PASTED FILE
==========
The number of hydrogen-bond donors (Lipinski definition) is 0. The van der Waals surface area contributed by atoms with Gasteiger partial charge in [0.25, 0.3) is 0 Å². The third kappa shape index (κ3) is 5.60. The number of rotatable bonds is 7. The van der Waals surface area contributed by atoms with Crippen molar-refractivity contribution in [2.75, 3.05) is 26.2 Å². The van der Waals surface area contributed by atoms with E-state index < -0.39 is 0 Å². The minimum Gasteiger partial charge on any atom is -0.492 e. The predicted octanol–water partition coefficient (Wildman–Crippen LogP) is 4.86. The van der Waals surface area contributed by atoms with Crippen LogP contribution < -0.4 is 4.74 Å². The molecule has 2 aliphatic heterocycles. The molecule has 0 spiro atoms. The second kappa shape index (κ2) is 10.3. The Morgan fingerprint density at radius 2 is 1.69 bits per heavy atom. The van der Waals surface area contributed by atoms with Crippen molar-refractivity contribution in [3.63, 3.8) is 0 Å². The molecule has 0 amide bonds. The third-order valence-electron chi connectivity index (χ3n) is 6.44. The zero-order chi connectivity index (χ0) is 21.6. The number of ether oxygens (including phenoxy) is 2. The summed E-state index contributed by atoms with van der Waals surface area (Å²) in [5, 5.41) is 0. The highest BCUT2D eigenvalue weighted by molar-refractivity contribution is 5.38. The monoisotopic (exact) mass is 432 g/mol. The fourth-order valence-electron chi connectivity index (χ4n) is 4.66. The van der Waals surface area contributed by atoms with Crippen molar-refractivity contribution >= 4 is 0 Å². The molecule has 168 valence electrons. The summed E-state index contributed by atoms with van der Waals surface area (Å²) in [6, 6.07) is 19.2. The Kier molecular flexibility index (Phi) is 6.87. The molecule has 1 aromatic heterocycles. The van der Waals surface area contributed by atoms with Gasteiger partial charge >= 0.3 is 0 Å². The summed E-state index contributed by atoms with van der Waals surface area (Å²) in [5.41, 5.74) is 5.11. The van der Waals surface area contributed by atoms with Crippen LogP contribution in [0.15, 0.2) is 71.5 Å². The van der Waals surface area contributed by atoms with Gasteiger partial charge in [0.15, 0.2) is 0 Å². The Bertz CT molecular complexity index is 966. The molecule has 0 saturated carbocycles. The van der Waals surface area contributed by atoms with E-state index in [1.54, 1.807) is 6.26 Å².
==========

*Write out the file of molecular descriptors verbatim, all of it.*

The number of hydrogen-bond donors (Lipinski definition) is 0. The van der Waals surface area contributed by atoms with Gasteiger partial charge in [0.25, 0.3) is 0 Å². The third kappa shape index (κ3) is 5.60. The number of rotatable bonds is 7. The van der Waals surface area contributed by atoms with Crippen molar-refractivity contribution in [2.75, 3.05) is 26.2 Å². The van der Waals surface area contributed by atoms with E-state index < -0.39 is 0 Å². The minimum Gasteiger partial charge on any atom is -0.492 e. The predicted octanol–water partition coefficient (Wildman–Crippen LogP) is 4.86. The van der Waals surface area contributed by atoms with Crippen LogP contribution < -0.4 is 4.74 Å². The molecule has 2 aliphatic heterocycles. The molecule has 0 spiro atoms. The second kappa shape index (κ2) is 10.3. The Morgan fingerprint density at radius 2 is 1.69 bits per heavy atom. The van der Waals surface area contributed by atoms with Crippen molar-refractivity contribution in [3.63, 3.8) is 0 Å². The molecule has 0 amide bonds. The third-order valence-electron chi connectivity index (χ3n) is 6.44. The zero-order chi connectivity index (χ0) is 21.6. The number of ether oxygens (including phenoxy) is 2. The summed E-state index contributed by atoms with van der Waals surface area (Å²) in [5, 5.41) is 0. The highest BCUT2D eigenvalue weighted by molar-refractivity contribution is 5.38. The monoisotopic (exact) mass is 432 g/mol. The fourth-order valence-electron chi connectivity index (χ4n) is 4.66. The van der Waals surface area contributed by atoms with Crippen molar-refractivity contribution >= 4 is 0 Å². The molecule has 168 valence electrons. The summed E-state index contributed by atoms with van der Waals surface area (Å²) in [6, 6.07) is 19.2. The Kier molecular flexibility index (Phi) is 6.87. The molecule has 1 aromatic heterocycles. The van der Waals surface area contributed by atoms with Gasteiger partial charge >= 0.3 is 0 Å². The summed E-state index contributed by atoms with van der Waals surface area (Å²) in [5.41, 5.74) is 5.11. The van der Waals surface area contributed by atoms with Crippen LogP contribution in [0.15, 0.2) is 71.5 Å². The van der Waals surface area contributed by atoms with Gasteiger partial charge in [0.15, 0.2) is 0 Å². The Bertz CT molecular complexity index is 966. The molecule has 0 saturated carbocycles. The van der Waals surface area contributed by atoms with E-state index in [1.54, 1.807) is 6.26 Å².